Aug 1, 2014
Suffering downtime on core business IT systems is the primary driver for increased investment in cyber security measures, according to a new report.
The Ponemon Institute's 'Roadblocks, Refresh and Raising the Human Security IQ' study polled a number of industry experts regarding the state of global IT security measures.
The results showed advanced persistent threats are considered the most dangerous obstacle to system performance, with 40 per cent of respondents claiming this is their largest concern.
Data exfiltration is the main worry for 24 per cent, while websites being hacked and DDoS attacks were highlighted by 14 and 12 per cent of organizations respectively.
It is the risk of system downtime and the resulting loss of revenues from these threats that spurs many businesses to invest more in IT protection, the report noted. Nearly half (49 per cent) of professionals said a serious outage would encourage increased attention towards cyber security technology and procedures.
Figures from Dun & Bradstreet show that Fortune 500 companies suffer at least 1.6 hours of downtime across software, hardware and databases each week. This accumulates to over 80 hours a year.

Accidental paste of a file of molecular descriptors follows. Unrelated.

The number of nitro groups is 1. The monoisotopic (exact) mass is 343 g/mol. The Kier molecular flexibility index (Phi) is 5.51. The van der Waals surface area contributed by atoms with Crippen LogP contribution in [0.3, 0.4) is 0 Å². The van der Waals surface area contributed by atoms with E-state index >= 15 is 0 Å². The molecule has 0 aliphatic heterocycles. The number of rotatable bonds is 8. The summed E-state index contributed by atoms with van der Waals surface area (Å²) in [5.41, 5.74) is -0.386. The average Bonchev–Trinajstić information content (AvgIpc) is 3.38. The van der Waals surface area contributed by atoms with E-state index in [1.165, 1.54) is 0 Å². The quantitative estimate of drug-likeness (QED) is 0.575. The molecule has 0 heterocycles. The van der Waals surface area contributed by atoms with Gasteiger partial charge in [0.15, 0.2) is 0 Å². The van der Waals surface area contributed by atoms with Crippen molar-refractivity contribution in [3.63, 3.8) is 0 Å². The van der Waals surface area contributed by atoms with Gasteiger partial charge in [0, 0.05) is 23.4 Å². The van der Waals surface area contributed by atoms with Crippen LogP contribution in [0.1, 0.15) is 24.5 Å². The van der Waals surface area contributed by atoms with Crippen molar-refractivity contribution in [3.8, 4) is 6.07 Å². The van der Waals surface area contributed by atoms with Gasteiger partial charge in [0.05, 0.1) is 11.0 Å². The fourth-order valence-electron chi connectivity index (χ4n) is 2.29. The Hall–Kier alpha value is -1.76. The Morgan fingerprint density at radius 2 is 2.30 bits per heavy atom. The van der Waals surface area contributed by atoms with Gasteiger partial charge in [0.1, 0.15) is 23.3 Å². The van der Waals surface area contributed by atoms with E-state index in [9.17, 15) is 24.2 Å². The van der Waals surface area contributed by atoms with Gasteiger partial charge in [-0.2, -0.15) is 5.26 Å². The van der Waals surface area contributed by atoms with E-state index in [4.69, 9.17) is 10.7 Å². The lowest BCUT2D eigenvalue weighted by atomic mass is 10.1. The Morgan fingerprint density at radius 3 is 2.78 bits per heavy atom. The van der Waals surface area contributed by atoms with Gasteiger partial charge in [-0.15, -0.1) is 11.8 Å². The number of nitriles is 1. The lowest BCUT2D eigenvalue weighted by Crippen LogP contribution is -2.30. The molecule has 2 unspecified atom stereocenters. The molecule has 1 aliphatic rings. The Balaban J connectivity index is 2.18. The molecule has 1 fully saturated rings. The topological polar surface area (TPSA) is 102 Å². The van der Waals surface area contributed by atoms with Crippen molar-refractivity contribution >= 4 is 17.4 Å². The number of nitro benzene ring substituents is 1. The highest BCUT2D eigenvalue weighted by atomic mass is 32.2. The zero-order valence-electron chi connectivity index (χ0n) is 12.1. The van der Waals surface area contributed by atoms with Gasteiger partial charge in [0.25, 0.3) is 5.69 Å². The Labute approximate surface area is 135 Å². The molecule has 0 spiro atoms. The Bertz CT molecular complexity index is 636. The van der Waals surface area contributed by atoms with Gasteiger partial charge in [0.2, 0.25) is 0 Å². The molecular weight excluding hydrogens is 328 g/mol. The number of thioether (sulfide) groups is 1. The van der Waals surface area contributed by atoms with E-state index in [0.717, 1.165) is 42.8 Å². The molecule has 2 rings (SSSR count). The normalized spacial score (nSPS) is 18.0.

These outages can have a drastic effect on customer retention, revenues and brand perception, which is why many organizations are investing more time and resources in disaster recovery (DR) options.
For example, standby databases offer DR capabilities that can have crucial business processes up and running again in a matter of minutes.
However, the Ponemon Institute identified a lack of funding in many organizations when it came to preventative measures.
In fact, only 38 per cent of companies believe enough funding is provided for technologies and skilled personnel to tackle cyber security threats.
Nevertheless, there are encouraging signs for the future, with 49 per cent of firms looking to boost IT security investments over the next 12 months.